How can pupils be helped to find the ways of learning which work best for them? Memorisation is essential to language learning but a stumbling block for many learners. These practical suggestions can help them adopt new habits that can transfer to all their learning.
What does a pupil understand when a teacher says, “Learn today’s lesson for next time”? What exactly should the pupil do? Read the work over, copy it out, memorise the new words or expressions, use them in context to produce a message…? Which tools should be used (notebook, textbook, school homework website…)? And how will the pupil know when he or she has successfully learned the lesson?
There are a number of persistent misconceptions about memorisation. Most pupils think that if they read over what was covered in class several times, they will have learned it. In their minds revision equals re-reading. In fact, memorisation depends on the active learning process by which the knowledge was acquired. It isn’t enough to “replay” the lesson in one’s head. The learning process needs to be undertaken in context. Vocabulary activities can’t consist of simply providing a list, the vocabulary needs to be used. The work in class has to be designed to help pupils encode the information, in order to be able to recall it later.
Retrieval can be aided by mobilising clues which help the learner re-live the situation in which they first encountered the information, or at least lead to a feeling of familiarity they can build on. It has been demonstrated that recall is easier when the context or clues given remind the learner of the encoding phase.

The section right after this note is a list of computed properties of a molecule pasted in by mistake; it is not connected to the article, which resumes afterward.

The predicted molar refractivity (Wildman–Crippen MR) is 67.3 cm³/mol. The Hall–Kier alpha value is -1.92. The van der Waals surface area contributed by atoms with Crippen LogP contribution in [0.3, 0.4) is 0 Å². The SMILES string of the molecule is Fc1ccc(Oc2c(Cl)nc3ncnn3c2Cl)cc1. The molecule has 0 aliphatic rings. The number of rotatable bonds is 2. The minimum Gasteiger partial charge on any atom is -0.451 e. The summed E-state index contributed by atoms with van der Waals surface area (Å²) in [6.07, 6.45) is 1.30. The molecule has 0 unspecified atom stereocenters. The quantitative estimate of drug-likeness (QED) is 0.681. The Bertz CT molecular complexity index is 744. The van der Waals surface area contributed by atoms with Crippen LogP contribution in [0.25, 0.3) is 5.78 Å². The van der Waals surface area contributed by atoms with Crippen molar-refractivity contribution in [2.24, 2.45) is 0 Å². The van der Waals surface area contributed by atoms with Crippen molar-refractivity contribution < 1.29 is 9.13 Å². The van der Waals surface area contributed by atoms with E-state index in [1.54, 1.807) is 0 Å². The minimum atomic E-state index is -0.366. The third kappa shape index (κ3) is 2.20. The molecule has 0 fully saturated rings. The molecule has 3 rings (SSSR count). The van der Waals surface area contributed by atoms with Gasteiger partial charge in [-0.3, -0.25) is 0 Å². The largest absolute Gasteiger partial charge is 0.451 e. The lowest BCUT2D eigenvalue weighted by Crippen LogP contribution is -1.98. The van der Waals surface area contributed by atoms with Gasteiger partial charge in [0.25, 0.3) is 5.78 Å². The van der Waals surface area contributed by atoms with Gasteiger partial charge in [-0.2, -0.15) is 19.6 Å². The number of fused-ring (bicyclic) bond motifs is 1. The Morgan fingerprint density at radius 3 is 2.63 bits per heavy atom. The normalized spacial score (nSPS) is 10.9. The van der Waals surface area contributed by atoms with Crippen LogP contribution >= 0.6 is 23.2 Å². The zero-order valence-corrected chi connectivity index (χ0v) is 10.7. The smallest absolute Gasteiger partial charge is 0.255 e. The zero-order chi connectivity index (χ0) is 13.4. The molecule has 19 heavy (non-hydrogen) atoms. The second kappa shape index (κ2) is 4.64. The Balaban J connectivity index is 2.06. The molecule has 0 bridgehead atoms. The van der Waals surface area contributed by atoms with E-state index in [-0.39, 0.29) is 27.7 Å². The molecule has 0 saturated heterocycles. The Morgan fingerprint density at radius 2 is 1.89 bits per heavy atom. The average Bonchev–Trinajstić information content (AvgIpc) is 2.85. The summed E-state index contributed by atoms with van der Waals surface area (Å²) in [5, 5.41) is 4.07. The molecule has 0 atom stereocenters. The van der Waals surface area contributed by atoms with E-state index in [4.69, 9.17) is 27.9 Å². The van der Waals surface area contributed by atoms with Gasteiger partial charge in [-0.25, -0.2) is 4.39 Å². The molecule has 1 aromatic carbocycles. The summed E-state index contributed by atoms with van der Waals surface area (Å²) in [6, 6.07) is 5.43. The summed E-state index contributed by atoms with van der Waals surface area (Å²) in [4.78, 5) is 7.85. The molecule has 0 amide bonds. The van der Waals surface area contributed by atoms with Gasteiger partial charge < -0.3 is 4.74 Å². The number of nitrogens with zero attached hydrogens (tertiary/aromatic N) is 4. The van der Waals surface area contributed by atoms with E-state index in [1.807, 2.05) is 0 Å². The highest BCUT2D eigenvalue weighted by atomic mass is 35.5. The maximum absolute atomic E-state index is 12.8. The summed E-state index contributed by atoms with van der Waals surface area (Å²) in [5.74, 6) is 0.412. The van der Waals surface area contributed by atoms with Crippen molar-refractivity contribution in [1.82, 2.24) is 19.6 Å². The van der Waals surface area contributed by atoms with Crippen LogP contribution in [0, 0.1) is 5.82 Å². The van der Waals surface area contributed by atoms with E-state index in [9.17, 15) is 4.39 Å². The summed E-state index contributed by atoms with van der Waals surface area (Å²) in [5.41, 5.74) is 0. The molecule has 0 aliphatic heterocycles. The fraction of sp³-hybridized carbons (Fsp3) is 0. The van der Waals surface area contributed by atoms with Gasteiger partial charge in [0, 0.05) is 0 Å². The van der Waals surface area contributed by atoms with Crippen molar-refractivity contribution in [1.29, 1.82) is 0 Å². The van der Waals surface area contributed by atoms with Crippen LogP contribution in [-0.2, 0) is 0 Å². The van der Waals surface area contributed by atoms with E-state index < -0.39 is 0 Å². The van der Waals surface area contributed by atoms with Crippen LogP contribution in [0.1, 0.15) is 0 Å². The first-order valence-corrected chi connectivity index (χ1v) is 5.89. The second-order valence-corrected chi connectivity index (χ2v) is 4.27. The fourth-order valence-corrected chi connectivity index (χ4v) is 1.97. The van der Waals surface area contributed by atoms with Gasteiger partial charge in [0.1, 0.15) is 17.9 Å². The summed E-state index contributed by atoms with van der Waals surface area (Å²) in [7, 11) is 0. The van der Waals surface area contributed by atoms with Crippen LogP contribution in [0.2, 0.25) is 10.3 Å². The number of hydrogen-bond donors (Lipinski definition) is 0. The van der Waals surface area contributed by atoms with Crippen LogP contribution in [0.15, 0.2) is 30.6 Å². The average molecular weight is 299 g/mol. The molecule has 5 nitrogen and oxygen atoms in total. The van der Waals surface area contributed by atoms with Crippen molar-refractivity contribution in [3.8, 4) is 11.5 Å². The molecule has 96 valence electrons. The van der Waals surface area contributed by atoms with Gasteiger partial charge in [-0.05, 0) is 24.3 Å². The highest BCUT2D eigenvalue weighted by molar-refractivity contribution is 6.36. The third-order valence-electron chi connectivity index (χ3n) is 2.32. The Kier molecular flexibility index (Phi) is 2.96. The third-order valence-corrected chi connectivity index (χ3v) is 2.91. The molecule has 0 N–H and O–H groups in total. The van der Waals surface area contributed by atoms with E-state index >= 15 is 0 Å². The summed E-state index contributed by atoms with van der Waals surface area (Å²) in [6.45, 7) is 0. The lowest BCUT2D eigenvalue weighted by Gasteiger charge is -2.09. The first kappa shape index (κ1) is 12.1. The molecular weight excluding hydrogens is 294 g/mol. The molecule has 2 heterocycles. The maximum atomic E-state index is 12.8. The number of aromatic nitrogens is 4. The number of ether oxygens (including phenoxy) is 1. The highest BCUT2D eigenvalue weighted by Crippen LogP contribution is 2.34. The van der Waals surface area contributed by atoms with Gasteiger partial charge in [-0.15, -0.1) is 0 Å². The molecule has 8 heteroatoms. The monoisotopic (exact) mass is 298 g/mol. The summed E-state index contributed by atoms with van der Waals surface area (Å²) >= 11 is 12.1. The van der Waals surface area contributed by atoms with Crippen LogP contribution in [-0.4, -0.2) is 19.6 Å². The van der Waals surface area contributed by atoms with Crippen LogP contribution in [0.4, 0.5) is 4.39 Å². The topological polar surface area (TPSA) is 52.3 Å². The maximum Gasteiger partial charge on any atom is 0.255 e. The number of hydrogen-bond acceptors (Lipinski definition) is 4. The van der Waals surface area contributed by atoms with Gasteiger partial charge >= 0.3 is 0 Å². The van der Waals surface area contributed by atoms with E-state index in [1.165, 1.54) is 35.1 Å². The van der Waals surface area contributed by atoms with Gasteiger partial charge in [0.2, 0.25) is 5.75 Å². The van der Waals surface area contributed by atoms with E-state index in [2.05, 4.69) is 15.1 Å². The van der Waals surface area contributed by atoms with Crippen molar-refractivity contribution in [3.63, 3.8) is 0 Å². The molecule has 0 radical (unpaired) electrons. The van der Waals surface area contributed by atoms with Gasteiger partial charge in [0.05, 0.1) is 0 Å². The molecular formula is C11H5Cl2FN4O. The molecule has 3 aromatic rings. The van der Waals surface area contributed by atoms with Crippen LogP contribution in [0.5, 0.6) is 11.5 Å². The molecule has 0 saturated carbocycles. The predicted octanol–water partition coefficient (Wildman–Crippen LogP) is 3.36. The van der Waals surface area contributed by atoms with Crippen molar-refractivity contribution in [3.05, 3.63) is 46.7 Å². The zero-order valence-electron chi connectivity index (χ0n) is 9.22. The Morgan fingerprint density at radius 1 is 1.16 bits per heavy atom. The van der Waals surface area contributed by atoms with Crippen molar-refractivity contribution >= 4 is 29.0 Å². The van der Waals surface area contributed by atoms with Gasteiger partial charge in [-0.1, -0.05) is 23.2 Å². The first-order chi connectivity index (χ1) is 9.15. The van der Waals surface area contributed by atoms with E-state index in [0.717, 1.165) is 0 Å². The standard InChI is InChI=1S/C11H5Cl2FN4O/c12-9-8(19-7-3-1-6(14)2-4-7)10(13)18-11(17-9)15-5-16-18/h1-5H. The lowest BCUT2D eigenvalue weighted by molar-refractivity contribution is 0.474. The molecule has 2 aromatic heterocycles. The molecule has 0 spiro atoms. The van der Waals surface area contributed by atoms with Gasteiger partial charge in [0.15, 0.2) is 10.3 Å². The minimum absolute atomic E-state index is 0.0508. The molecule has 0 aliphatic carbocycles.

Try proposing a first step in the revision of a lesson called “reliving the class”, remembering it in context. The clues or prompts will vary from pupil to pupil. They may remember it was the day a particular classmate was absent, that there was a heavy shower of rain, that a historical figure was mentioned that was already familiar to them, or that a funny incident happened.
A review of the previous lesson starting “What did we talk about last time?” will have a better chance of success if pupils are first encouraged to remember the events and context of the previous class (X was absent, it rained a lot, we were hungry…). In this way, episodic memory (the memory of events in their context) is linked to procedural memory, which enables automatic processing of part of the information.
When pupils discover clues about how their own memory works, it allows them to develop more efficient personal learning strategies. They can be helped in this process if teachers sometimes propose a choice of methods, for example organising information in tables, using mind maps to classify key words or information by importance, linking drawings or diagrams to words or structures.
Passive storage of information will not fix it in learners’ long-term memory. Repeating a lesson out loud won’t fix it long-term any more than reading it over. Something learned in isolation, and which isn’t regularly reactivated, will soon be lost. Multiplying the situations in which language learning can be re-used, in particular in other subjects (in cross-curricular EPI projects) reinforces memorisation, because it is meaningful and satisfies a need.
The written summary of a class can be the basis of various activities to aid efficient memorisation, as long as the pupils know what is expected of them. Will they need to play a role? Prepare questions for classmates? Present one of the characters seen in the lesson? Relate an event? Recite a poem paying attention to rhythm and expression? If students know the expectations, they can use the learning strategies best suited to the task at hand.
Carefully worded instructions for homework at the end of the class will be much more productive than telling the class, “Learn the lesson by reading it 3 times.”
Marie-Christine Delsinne is an English teacher, teacher-trainer and author.
> Mobilising Life Skills to Aid Language Learning
> Mind maps : faciliter la compréhension et la mémorisation au collège
> Apprendre à apprendre